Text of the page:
Chronic Illness Blues

Nowadays, we’re everywhere: sickies who look fine.

With a glance, it seems that there’s no reason we should whine.

But if the world could have a trial living in our shoes,

they would find, most certainly, they had the chronic blues.

Friends and loved ones try and try, but never understand

the challenges and energy our illnesses demand.

It’s because we look just fine. They cannot see what’s wrong.

Only test results can prove we’ve been sick all along.

It’s hard for us, who lead sick lives, to say we’re not depressed.

We know the hell will never end, “not terminal,” at best.

You can’t forget it, any day; you never get a break.

It goes on while you’re sleeping, it’s here when you’re awake.

Decades pass, the illness lasts, and yet we trudge on through.

People sometimes say, “You’re brave.” But what else can we do?

Illnesses and hospitals, insurance and blood,

urine samples, EKGs, and feeling, still, like crud…

plastic tubing, IV kits, patient charts and scrubs,

pumps and poles and stools on wheels, and purple, nitrile gloves,

pharmacies and sharps containers, clipboards, tape, gauze pads,

waiting rooms, referrals, too, and still you’re feeling bad…

ugly gowns they make us wear to access us with ease,

meaning when we do stand up, we’re flapping in the breeze….

The space they leave on intake forms is laughable at best.

I always have to find more space so I can list the rest.

Those mere four lines aren’t adequate to splay my sordid past.

I require plenty o’ room for the horrors I’ve amassed.

I never know from week to week how good my health will be,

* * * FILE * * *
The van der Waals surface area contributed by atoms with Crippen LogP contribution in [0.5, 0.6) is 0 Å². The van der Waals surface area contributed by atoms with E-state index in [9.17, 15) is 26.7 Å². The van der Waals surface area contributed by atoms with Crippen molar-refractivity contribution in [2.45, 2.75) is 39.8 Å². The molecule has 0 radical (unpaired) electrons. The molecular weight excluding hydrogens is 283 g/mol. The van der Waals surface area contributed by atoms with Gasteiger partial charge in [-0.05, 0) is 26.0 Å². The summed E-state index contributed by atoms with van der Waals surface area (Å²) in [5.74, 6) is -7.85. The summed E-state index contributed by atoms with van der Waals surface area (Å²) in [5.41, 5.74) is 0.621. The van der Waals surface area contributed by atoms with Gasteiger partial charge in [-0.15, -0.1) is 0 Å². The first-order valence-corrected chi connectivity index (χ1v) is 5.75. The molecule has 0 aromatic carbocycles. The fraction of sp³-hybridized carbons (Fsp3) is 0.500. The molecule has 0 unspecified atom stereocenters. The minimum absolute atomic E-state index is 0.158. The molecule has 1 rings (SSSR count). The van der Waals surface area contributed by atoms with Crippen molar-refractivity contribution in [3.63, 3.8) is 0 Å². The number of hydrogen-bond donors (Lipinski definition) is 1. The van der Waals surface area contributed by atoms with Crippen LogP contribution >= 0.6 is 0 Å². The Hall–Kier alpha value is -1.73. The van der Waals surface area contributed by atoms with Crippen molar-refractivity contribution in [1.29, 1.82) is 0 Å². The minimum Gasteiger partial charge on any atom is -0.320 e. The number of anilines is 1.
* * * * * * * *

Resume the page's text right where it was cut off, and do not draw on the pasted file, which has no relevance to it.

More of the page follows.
so many times the best I do is plan to wait and see.

I don’t want to be the one who ruins family plans.

And if they want to still go out, I would understand.

But they won’t, which means I feel a guilt (that I don’t need).

So I suggest it every time and someday will succeed.

But though I get frustrated, and I wish they understood,

I hope they never will (the way that only sickies could).

Tomorrow I may find that I can’t get up out of bed.

My symptoms overlap and get all jumbled in my head.

I try hard to keep them straight, the things to ask my doc.

I’ll see him soon: tomorrow, well, that is, if I can walk.

Life for us is day to day, filled with good and bad.

It makes me much more grateful for the healthful times I’ve had.

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1 Comment (+add yours?)

  1. rhymaphilia
    Mar 28, 2014 @ 12:33:06

    Reblogged this on rhymaphilia and commented:

    I’m trying to learn to use wordpress better and am admittedly computer-challenged. When I originally posted this, it wasn’t tagged.

    Like

    Reply

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